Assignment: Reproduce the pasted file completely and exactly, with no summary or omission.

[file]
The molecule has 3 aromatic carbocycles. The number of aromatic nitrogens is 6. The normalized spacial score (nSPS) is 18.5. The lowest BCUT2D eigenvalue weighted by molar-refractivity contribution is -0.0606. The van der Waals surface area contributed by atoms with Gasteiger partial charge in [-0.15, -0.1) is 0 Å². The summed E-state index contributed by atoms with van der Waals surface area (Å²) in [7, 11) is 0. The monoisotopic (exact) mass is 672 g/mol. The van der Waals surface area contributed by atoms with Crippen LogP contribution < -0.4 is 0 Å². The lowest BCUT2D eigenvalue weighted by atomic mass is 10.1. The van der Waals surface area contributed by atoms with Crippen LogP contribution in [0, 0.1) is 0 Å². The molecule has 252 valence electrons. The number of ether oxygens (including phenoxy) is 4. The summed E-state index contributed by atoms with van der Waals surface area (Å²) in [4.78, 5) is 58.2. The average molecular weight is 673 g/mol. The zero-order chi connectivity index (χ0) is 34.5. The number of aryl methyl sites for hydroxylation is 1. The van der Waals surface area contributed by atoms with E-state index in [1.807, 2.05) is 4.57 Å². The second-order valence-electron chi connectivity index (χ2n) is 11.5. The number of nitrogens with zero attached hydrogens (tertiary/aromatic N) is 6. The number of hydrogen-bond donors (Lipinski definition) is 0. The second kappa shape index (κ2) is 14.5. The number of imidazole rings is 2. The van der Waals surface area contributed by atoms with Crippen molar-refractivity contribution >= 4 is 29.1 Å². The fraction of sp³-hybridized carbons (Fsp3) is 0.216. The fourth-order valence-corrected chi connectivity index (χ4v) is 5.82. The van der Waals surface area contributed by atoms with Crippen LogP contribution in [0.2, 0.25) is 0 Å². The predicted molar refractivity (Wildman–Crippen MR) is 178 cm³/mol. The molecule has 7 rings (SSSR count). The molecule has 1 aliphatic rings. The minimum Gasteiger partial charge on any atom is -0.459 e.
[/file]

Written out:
The molecule has 3 aromatic carbocycles. The number of aromatic nitrogens is 6. The normalized spacial score (nSPS) is 18.5. The lowest BCUT2D eigenvalue weighted by molar-refractivity contribution is -0.0606. The van der Waals surface area contributed by atoms with Gasteiger partial charge in [-0.15, -0.1) is 0 Å². The summed E-state index contributed by atoms with van der Waals surface area (Å²) in [7, 11) is 0. The monoisotopic (exact) mass is 672 g/mol. The van der Waals surface area contributed by atoms with Crippen LogP contribution < -0.4 is 0 Å². The lowest BCUT2D eigenvalue weighted by atomic mass is 10.1. The van der Waals surface area contributed by atoms with Crippen LogP contribution in [0, 0.1) is 0 Å². The molecule has 252 valence electrons. The number of ether oxygens (including phenoxy) is 4. The summed E-state index contributed by atoms with van der Waals surface area (Å²) in [4.78, 5) is 58.2. The average molecular weight is 673 g/mol. The zero-order chi connectivity index (χ0) is 34.5. The number of aryl methyl sites for hydroxylation is 1. The van der Waals surface area contributed by atoms with E-state index in [1.807, 2.05) is 4.57 Å². The second-order valence-electron chi connectivity index (χ2n) is 11.5. The number of nitrogens with zero attached hydrogens (tertiary/aromatic N) is 6. The number of hydrogen-bond donors (Lipinski definition) is 0. The second kappa shape index (κ2) is 14.5. The number of imidazole rings is 2. The van der Waals surface area contributed by atoms with Crippen molar-refractivity contribution >= 4 is 29.1 Å². The fraction of sp³-hybridized carbons (Fsp3) is 0.216. The fourth-order valence-corrected chi connectivity index (χ4v) is 5.82. The van der Waals surface area contributed by atoms with Crippen LogP contribution in [0.2, 0.25) is 0 Å². The predicted molar refractivity (Wildman–Crippen MR) is 178 cm³/mol. The molecule has 7 rings (SSSR count). The molecule has 1 aliphatic rings. The minimum Gasteiger partial charge on any atom is -0.459 e.